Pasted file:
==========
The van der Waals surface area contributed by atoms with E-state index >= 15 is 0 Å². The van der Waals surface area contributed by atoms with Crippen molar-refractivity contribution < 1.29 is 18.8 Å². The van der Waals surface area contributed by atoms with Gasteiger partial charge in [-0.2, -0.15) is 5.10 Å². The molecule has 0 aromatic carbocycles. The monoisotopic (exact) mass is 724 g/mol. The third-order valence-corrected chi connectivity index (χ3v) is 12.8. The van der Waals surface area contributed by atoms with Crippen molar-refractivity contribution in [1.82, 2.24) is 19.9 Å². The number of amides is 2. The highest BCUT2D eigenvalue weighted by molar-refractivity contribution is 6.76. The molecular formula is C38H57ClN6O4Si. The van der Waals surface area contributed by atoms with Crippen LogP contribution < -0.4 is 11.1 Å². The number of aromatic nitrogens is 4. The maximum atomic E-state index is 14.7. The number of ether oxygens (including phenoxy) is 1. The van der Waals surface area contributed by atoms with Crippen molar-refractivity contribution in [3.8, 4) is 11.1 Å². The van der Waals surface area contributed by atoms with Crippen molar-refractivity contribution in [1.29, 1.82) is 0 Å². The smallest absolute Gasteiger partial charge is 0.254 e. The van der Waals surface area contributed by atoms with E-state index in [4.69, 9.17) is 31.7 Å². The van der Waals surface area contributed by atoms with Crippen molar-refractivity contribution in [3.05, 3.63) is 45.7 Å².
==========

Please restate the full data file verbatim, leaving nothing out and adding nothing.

The van der Waals surface area contributed by atoms with E-state index >= 15 is 0 Å². The van der Waals surface area contributed by atoms with Crippen molar-refractivity contribution < 1.29 is 18.8 Å². The van der Waals surface area contributed by atoms with Gasteiger partial charge in [-0.2, -0.15) is 5.10 Å². The molecule has 0 aromatic carbocycles. The monoisotopic (exact) mass is 724 g/mol. The third-order valence-corrected chi connectivity index (χ3v) is 12.8. The van der Waals surface area contributed by atoms with Crippen molar-refractivity contribution in [1.82, 2.24) is 19.9 Å². The number of amides is 2. The highest BCUT2D eigenvalue weighted by molar-refractivity contribution is 6.76. The molecular formula is C38H57ClN6O4Si. The van der Waals surface area contributed by atoms with Crippen LogP contribution < -0.4 is 11.1 Å². The number of aromatic nitrogens is 4. The maximum atomic E-state index is 14.7. The number of ether oxygens (including phenoxy) is 1. The van der Waals surface area contributed by atoms with Crippen molar-refractivity contribution in [3.8, 4) is 11.1 Å². The van der Waals surface area contributed by atoms with Crippen molar-refractivity contribution in [1.29, 1.82) is 0 Å². The smallest absolute Gasteiger partial charge is 0.254 e. The van der Waals surface area contributed by atoms with E-state index in [4.69, 9.17) is 31.7 Å². The van der Waals surface area contributed by atoms with Crippen molar-refractivity contribution in [3.05, 3.63) is 45.7 Å².